Additionally, the poem might be read as an ode to the capacity of the imagination to create beauty and awe in a setting in which there is none. Indeed, the poet’s frequent use of free-verse paired with the lack of fixed rhyme scheme throughout highlights the fact that the imagination can always surprise both the poet, and the reader alike. Reinforcing this is the gradual build up of the descriptions of the fox, who we gain an image of from a number of synecdoches including the ‘fox’s nose’, ‘two eyes’ and then ‘prints’, until we finally gain a sight of ‘a body’. That we gain merely snatches of the fox heightens the sense of wonder as the fox remains somewhat elusive, and can only be perceived wholly in the imagination. This is mirrored structurally; with the poet’s decision to begin and end on descriptions of a ‘page’ suggesting that the image of the fox cannot truly enter into reality, and must remain trapped within verse. The speaker’s desperation to retain the image of a fox reaches a climax midway through the stanzas through the asyndetic listing of ‘And again, now, and now, and now’ with the repeated temporal diction placing emphasis on the existence of the fox in the current moment. Thus, reality is diminished in comparison to the wonders of the present.

Furthermore, the epiphoric patterning of ‘now’ as closing the final two lines additionally convey’s the speaker’s disappointment with his knowledge that the moment will eventually pass. This is demonstrated by the monologue form of the poem and use of personal pronoun to begin the poem- ‘I’- suggesting that despite his efforts to conjure an animalistic companion, the speaker remains painfully alone. Nonetheless, the power of the imagination is shown to shatter such feelings of isolation and replace them with a sense of wonder as demonstrated by the catalogue of adverbs used to describe the fox’ eyes, from ‘widening’ to ‘deepening’, and then the adjectives ‘brilliantly’ and ‘concentratedly’ to suggest that the speaker’s imagination is growing in its power to conceive of the fox. Furthermore, we are not generally allowed to see what a fox’ eyes look like, and so Hughes here considers the capacity of the imagination to allow for the impossible to become true. Indeed, that the two adverbs are separated by the caesura of a comma implies that the speaker is savouring each glimpse of the fox and is extending the time in which he can view it. The frequent use of enjambment throughout further conveys the speaker’s unbridled excitement in his imaginative image of a fox, and additionally represents his action of struggling to write all the words down before the animal vanishes. Nonetheless, the poem ends on a tone of satisfaction conveyed by the dual declarative as use of comma and end stop which break from the enjambments as ‘The window is starless still’ and ‘The page is printed’, suggesting that the speaker feels satisfied in this mission to find a topic to write about. Indeed, use of end-stop and plosive alliteration of ‘page’ and ‘printed’ further heightens the sense of finale as if he has returned from a joyous adventure. Nonetheless, the personification of the clock in the line ‘the clock’s loneliness’ perhaps suggests that the speaker’s adventure into the wonders of his imagination has not reached a close, as even mundane objects can be imagined with a degree of magic through being considered to have human characteristics.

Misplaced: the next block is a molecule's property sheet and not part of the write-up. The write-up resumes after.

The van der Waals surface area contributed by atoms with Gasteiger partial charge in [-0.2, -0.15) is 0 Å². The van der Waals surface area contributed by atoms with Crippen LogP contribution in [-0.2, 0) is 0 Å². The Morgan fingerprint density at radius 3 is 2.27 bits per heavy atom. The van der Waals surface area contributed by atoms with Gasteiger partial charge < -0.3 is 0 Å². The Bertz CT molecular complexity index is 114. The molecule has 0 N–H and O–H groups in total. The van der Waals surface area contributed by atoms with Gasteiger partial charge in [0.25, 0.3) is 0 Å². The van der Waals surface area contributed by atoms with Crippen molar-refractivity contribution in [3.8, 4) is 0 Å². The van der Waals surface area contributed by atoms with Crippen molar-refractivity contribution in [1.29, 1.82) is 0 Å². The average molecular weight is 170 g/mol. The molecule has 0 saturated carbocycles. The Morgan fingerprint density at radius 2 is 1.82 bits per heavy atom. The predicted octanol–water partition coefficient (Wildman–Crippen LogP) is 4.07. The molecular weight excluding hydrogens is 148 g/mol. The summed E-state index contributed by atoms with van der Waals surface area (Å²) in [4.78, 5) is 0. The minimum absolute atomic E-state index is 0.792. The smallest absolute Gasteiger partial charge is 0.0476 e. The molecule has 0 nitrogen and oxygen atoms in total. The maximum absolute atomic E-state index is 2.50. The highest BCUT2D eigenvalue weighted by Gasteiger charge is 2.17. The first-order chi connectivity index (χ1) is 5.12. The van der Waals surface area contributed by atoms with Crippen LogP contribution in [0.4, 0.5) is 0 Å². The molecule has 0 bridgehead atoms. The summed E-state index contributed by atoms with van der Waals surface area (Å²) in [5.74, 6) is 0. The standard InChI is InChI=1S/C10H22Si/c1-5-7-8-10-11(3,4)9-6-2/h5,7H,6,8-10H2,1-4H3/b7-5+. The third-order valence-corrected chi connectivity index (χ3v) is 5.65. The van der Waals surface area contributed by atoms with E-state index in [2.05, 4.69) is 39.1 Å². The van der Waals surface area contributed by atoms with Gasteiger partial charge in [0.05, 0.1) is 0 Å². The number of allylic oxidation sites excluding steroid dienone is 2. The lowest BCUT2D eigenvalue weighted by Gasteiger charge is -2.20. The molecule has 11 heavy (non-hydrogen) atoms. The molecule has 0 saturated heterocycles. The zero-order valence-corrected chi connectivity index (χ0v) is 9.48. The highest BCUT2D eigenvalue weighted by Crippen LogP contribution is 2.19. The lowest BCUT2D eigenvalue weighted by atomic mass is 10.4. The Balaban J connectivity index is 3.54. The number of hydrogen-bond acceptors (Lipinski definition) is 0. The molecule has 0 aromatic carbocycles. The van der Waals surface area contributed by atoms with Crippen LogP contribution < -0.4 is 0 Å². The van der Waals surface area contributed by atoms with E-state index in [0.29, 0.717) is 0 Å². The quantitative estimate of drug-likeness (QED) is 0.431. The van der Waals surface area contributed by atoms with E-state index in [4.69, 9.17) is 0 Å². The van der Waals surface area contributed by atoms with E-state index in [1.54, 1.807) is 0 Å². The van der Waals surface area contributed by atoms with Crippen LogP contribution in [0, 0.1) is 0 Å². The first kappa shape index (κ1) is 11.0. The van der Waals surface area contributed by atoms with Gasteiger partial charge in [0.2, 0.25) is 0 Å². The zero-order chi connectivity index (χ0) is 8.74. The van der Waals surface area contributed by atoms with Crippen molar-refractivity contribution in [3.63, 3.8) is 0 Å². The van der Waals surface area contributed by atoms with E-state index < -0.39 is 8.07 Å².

In ‘The Thought-Fox’, Ted Hughes challenges the idea of animals as violent and inhumane through the imagine of a gentle and tender fox that moves through the forest. Hughes’ poem might also be read as a testament to the wonders of the imagination. In this poem, and in the conditions of life that it addresses, it is possible to create beauty out of surrounding darkness.